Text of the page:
Rwanda to deploy drones in malaria fight
After a few minutes spent entering flight and insecticide treatment plans, a click of the start button on the tablet sets things in motion.
There’s a brisk rise in the clearly audible buzz as the unmanned aerial vehicle takes off.
Its mission is to spray and spread larvicide across the fields believed to be habitat for malaria-carrying mosquitoes.
Following the Government of Rwanda’s partnership with Charis Unmanned Aerial Solutions, a local drone technology company, sprayer drones could be used in the country to rid communities of malaria-carrying mosquitoes.
This kind of drone is fitted with a 10-litre tank that can carry insecticide, follow pre-mapped routes and spray and spread it over fields that host mosquito larvae, which mostly live in stagnant water.
“While this has been used elsewhere, we believe this is an innovation in Rwanda because we are going to do things differently,” Eric Rutayisire Muziga, the company’s Chief Executive Officer told The New Times.
Such drones make sense where they replace labour-intensive and use of back-pack sprayers, which are deemed to be inefficient.
Muziga says the drones have the capacity to fly for about 15 minutes on a single battery and ability to spray an area of 40 hectares in a day.
Dr Aimable Mbituyumuremyi, the Division Manager for malaria and other parasitic diseases at Rwanda Biomedical Centre (RBC), said they are finalising the partnership with the company with hope that the drone technology will bring more benefits in the fight against malaria.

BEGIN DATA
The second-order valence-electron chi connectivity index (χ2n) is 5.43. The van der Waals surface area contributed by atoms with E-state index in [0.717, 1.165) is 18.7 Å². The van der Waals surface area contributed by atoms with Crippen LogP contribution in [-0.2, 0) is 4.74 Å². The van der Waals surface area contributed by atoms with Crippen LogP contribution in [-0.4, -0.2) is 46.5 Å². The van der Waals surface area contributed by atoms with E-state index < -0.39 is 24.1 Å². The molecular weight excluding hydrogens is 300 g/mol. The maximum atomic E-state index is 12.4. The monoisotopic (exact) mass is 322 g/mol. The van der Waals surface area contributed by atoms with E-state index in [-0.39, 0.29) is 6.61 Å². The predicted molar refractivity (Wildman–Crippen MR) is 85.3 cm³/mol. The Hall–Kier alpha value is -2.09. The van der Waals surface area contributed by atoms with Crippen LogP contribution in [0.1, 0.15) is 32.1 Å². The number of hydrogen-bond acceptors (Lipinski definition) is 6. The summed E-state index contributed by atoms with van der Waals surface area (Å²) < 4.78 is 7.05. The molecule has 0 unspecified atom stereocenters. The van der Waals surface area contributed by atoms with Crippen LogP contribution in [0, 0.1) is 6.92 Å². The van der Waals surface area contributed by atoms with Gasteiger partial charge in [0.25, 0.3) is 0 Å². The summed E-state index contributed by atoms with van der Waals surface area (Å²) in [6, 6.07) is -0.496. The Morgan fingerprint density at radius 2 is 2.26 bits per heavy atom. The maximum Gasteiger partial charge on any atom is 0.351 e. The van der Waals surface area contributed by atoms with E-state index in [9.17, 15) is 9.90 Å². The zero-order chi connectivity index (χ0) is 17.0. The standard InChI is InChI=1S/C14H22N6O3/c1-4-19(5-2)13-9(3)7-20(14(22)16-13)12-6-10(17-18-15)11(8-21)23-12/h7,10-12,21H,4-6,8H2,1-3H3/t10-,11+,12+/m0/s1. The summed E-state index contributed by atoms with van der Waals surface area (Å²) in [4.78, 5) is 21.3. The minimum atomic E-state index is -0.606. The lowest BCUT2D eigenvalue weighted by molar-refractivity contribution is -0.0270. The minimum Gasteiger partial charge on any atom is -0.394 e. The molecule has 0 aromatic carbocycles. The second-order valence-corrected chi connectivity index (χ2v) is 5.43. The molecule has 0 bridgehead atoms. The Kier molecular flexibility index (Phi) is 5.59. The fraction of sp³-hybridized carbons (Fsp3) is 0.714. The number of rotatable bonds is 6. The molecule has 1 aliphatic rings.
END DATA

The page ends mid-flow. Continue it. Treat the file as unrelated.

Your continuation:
“We are negotiating to see how this technology can help us in malaria control because the same technology has been used in other countries to control mosquitoes,” he said.
The drone technology, he added, would help them to reach certain areas where conventional pump sprayers could not reach, including in marshlands, rice paddies and other fields.
Currently, the Ministry of Health conducts only indoor residual spraying across the country once in a year.
Preliminary data from RBC shows that total malaria cases dropped to below 4 million by end 2018.
Furthermore, a decrease in severe malaria cases from 17,000 in 2016 to less than 7,000 in 2018 was noted while mortality due to malaria reduced from 700 in 2016 to around 300.
The Ministry attributes the positive trend to the many community-based interventions that have been put in place, including indoor residual spraying in high endemic districts, distribution of bed nets countrywide and to targeted groups like pregnant women and young children under one year.
Government also introduced home-based management of malaria by community health workers as well as free medical treatment to economically disadvantaged groups.
Mbituyumuremyi said using drone technology to spray habitats of mosquito larvae could kill them before they grow to enter into households.
The exercise would take place across the country, but with options of prioritising high endemic zones for malaria, especially in Eastern and Southern provinces.
“We want to start this technology with a few districts but the overall goal is to have all targeted districts sprayed using drones as a new technology,” he said, highlighting that they are still in negotiations to figure out what would be the cost of adopting this technology in the long term.
Once the negotiations are concluded, the exercise would take place at least twice a month, and there is optimism that this will help the country to significantly check malaria.